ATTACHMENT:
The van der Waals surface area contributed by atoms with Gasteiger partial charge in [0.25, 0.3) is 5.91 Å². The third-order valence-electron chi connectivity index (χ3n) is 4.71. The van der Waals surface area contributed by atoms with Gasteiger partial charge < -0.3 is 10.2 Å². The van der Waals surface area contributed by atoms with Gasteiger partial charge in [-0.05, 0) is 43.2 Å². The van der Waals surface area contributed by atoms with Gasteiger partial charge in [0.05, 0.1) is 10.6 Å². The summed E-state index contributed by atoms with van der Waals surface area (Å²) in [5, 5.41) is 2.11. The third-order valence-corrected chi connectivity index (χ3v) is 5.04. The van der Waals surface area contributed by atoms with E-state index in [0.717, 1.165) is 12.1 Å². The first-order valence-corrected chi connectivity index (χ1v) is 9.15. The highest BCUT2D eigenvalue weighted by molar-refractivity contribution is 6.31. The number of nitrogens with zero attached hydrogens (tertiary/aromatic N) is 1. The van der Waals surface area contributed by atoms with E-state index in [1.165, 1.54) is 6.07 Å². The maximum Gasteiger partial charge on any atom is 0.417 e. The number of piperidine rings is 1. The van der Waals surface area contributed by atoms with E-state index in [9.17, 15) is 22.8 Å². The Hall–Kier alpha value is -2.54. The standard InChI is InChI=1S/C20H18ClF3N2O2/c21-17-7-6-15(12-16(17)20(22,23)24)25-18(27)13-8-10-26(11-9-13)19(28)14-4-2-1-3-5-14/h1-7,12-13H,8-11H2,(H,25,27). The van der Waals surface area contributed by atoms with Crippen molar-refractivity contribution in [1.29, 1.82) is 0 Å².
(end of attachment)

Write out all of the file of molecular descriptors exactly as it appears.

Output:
The van der Waals surface area contributed by atoms with Gasteiger partial charge in [0.25, 0.3) is 5.91 Å². The third-order valence-electron chi connectivity index (χ3n) is 4.71. The van der Waals surface area contributed by atoms with Gasteiger partial charge < -0.3 is 10.2 Å². The van der Waals surface area contributed by atoms with Gasteiger partial charge in [-0.05, 0) is 43.2 Å². The van der Waals surface area contributed by atoms with Gasteiger partial charge in [0.05, 0.1) is 10.6 Å². The summed E-state index contributed by atoms with van der Waals surface area (Å²) in [5, 5.41) is 2.11. The third-order valence-corrected chi connectivity index (χ3v) is 5.04. The van der Waals surface area contributed by atoms with E-state index in [0.717, 1.165) is 12.1 Å². The first-order valence-corrected chi connectivity index (χ1v) is 9.15. The highest BCUT2D eigenvalue weighted by molar-refractivity contribution is 6.31. The number of nitrogens with zero attached hydrogens (tertiary/aromatic N) is 1. The van der Waals surface area contributed by atoms with E-state index in [1.165, 1.54) is 6.07 Å². The maximum Gasteiger partial charge on any atom is 0.417 e. The number of piperidine rings is 1. The van der Waals surface area contributed by atoms with E-state index in [9.17, 15) is 22.8 Å². The Hall–Kier alpha value is -2.54. The standard InChI is InChI=1S/C20H18ClF3N2O2/c21-17-7-6-15(12-16(17)20(22,23)24)25-18(27)13-8-10-26(11-9-13)19(28)14-4-2-1-3-5-14/h1-7,12-13H,8-11H2,(H,25,27). The van der Waals surface area contributed by atoms with Crippen molar-refractivity contribution in [1.29, 1.82) is 0 Å².